Have you seen Mr Robot? If not, watch that series.

With the MDR and IVDR adoption in sight (currently scheduled for Q1 2017) I see a number of developments in the market, all converging on the higher standards that will be imposed under these new regulations.

By way of update, there is movement in the dossiers of the MDR and IVDR. The first drafts of the translations have been circulated for consultation in the mean time (I have the Dutch versions for example) with final numbering (123 articles) – there may be some small additions / changes too – we’ll have to see. I will write more about this in a later post soon.

Back however to the converging developments. First, I see notified bodies do more and more ‘unexpected’ things that affect manufacturers profoundly and take them by surprise. Secondly, I see authorities get tougher on the market especially in the Netherlands, by imposing high fines without warning for easily remediable non-conformities in the documentation for class I medical devices and self certifiable IVDs.

The following is my own personal perspective, but I have heard and hear it echoed by many companies, consultants and other stakeholders in the market.

Regulators! Let’s dance

In the Netherlands we see a development towards truly punitive enforcement of medical devices regulation, specifically in the areas of software as medical device and IVDs.

The authorities in the Netherlands have decided that they are going to raise the bar and come down punitively on manufacturers. We see more an more cases in which companies are fined quite substantial amounts that can easily bankrupt an SME (we see amounts from about € 50,000 to around 150,000) for non-conformities in relation to class I medical devices and self certifiable IVDs that a notified body looking at much higher risk products would issue a non-conformity with remediation period for. That’s right: in the Netherlands it’s currently way riskier from enforcement perspective to be in class I devices and self certifiable IVDs than in the highest risk devices conceivable. A large factor here are the Healthcare Inspectorate’s guidelines for the imposition of fines, which it applies in a way that many non-conformities are subject to fine without possibility of remediation and warning.

This would not be so bad if there would not be so many formality errors committed on the part of the authorities, for example being very unclear about when inspection proceeds into enforcement. At that precise moment a company needs to be told that it is no longer obliged to cooperate. Fundamental rights and good enforcement procedure, just a small detail. It leads to situations where companies enthusiastically cooperate in incriminating themselves because they want to remedy the non-conformity observed and cooperate with the Inspectorate to that end, but are not aware that the Inspectorate is already collecting facts to fine them. And they will. A few months later, suddenly, a letter arrives in the mail stating that the Inspectorate will fine the company for tens of thousands of Euros while the company was under the impression that the Inspectorate was just being helpful. So, if you are subject to an Inspectorate visit, no matter how friendly it unfolds: make sure that you put the inspector on notice that he/she should be more than abundantly clear about when the discussion moves to fact finding for the purpose of enforcement. This is just one of the issues we currently see in enforcement in the Netherlands.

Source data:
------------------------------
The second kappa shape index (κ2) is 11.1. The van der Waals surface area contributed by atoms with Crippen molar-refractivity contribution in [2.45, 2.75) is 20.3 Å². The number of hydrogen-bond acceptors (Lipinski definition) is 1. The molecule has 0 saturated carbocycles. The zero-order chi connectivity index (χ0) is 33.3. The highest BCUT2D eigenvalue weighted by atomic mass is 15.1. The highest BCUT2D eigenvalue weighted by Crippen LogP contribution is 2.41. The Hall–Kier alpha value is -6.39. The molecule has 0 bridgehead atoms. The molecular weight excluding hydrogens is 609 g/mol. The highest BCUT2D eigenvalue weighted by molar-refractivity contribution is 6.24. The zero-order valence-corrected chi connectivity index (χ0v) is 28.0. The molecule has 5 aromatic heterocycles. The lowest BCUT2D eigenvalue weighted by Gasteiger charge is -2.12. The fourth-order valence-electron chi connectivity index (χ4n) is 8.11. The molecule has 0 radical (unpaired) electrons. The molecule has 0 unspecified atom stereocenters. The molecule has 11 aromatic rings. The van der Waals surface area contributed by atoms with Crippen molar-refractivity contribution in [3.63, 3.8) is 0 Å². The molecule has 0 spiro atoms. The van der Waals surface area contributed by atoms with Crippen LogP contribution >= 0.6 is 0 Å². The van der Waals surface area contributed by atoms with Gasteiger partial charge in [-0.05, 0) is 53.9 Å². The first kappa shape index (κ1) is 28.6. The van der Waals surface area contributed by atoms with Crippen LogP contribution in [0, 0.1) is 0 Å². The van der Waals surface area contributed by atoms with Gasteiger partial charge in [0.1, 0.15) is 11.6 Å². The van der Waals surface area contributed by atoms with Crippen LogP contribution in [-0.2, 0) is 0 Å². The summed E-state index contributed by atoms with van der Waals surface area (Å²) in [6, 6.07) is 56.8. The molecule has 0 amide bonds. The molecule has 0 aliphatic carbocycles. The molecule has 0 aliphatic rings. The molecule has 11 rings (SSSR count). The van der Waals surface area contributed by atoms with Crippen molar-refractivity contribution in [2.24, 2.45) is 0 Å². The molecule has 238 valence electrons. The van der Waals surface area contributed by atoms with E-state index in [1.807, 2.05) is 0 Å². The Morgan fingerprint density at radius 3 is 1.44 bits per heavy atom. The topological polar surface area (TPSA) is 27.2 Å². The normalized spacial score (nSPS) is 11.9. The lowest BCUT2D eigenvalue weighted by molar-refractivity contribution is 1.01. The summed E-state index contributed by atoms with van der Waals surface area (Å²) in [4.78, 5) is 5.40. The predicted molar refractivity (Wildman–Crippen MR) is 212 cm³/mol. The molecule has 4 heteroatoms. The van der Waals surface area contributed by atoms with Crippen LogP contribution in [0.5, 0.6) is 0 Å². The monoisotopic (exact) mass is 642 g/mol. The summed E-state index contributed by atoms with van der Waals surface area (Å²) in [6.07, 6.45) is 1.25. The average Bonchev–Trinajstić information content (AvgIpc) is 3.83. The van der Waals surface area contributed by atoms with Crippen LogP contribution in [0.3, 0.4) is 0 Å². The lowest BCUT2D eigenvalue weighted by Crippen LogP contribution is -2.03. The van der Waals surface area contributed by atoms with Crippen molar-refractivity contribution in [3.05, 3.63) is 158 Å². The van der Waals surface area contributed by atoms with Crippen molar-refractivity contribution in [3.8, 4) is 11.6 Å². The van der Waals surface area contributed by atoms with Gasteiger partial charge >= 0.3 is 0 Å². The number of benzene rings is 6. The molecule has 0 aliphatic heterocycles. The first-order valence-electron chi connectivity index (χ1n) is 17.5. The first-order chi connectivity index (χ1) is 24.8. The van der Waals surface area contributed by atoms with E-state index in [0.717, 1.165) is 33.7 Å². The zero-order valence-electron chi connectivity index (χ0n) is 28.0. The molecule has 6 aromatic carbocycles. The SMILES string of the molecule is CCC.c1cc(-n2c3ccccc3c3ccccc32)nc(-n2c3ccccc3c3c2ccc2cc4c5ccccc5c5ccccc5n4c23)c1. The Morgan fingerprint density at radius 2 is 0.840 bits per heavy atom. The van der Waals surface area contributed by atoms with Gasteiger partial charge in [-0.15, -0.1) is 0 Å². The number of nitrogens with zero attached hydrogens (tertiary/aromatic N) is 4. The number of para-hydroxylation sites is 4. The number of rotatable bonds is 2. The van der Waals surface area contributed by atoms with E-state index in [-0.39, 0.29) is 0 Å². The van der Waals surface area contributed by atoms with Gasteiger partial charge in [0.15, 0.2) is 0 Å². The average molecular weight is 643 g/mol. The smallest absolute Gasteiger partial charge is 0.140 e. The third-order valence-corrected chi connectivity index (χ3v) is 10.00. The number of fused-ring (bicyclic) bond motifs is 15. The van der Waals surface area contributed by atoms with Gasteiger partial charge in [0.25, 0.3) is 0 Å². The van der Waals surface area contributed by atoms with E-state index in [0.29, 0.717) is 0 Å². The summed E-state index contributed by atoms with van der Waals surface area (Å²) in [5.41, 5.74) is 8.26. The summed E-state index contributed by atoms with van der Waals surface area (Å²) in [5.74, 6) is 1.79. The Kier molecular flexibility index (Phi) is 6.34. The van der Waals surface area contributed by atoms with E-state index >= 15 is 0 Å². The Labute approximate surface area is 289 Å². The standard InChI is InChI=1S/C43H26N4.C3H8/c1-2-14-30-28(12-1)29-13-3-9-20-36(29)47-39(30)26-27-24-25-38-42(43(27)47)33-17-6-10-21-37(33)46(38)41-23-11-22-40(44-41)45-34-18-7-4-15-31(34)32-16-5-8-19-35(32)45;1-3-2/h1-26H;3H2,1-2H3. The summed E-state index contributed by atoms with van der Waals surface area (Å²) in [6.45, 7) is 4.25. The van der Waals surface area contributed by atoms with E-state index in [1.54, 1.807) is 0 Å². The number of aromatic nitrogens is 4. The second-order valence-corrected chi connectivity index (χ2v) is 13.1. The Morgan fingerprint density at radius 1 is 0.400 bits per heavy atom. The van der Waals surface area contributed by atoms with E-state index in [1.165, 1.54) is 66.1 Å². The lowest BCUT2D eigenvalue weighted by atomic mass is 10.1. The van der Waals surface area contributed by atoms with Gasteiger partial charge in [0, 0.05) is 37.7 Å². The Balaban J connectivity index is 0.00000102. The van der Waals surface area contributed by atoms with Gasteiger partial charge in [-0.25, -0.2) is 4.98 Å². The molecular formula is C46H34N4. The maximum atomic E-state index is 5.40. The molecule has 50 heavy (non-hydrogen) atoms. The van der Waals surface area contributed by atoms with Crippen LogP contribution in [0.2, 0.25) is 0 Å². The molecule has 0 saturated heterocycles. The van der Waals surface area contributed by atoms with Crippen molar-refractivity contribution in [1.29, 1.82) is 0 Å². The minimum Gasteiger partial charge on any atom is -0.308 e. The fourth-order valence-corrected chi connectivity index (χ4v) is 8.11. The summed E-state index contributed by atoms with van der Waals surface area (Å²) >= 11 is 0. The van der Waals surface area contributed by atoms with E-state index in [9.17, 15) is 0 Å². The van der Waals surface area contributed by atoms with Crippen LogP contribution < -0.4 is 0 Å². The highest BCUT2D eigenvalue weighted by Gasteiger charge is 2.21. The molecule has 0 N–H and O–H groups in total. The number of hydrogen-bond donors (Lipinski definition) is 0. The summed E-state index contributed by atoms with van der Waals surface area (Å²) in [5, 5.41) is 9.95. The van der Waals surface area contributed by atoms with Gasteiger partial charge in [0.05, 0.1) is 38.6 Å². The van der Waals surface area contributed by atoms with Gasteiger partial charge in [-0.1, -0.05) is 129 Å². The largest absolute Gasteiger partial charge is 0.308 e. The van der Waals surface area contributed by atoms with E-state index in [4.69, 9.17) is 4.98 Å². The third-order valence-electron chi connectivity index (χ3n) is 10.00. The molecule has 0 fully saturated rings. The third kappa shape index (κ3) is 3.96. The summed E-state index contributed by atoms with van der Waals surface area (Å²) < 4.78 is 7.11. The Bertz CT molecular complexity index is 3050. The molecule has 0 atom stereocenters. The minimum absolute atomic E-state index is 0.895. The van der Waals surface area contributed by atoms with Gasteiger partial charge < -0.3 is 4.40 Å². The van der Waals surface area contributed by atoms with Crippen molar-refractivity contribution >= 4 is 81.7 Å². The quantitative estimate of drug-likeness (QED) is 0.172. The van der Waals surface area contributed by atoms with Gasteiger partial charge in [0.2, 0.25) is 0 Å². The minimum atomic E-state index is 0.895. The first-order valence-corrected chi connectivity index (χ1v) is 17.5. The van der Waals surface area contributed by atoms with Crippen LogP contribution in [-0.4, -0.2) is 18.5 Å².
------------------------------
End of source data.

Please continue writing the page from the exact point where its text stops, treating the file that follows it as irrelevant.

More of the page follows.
Of course companies should adhere to the law, there’s no discussion about that. I just want to raise awareness for the fact that enforcement in the Netherlands has gotten some disproportionately punitive characteristics which worry me and – quite frankly – do not serve anyone except lawyers. Like mentioned, it’s kind of strange that you can get a big penalty for non-conformities that your notified body would just allow you some time to remedy in case of higher risk products.

We are now routinely appealing these decisions, and there are more and more of them coming in. The Dutch Inspectorate has clearly decided that it is coming down on the market and enforce it into compliance with a vengeance. We are also collecting enforcement/inspection experiences of medical devices companies in the Netherlands in order to start a dialogue with the government to seek to arrive at a more proportionate policy of oversight.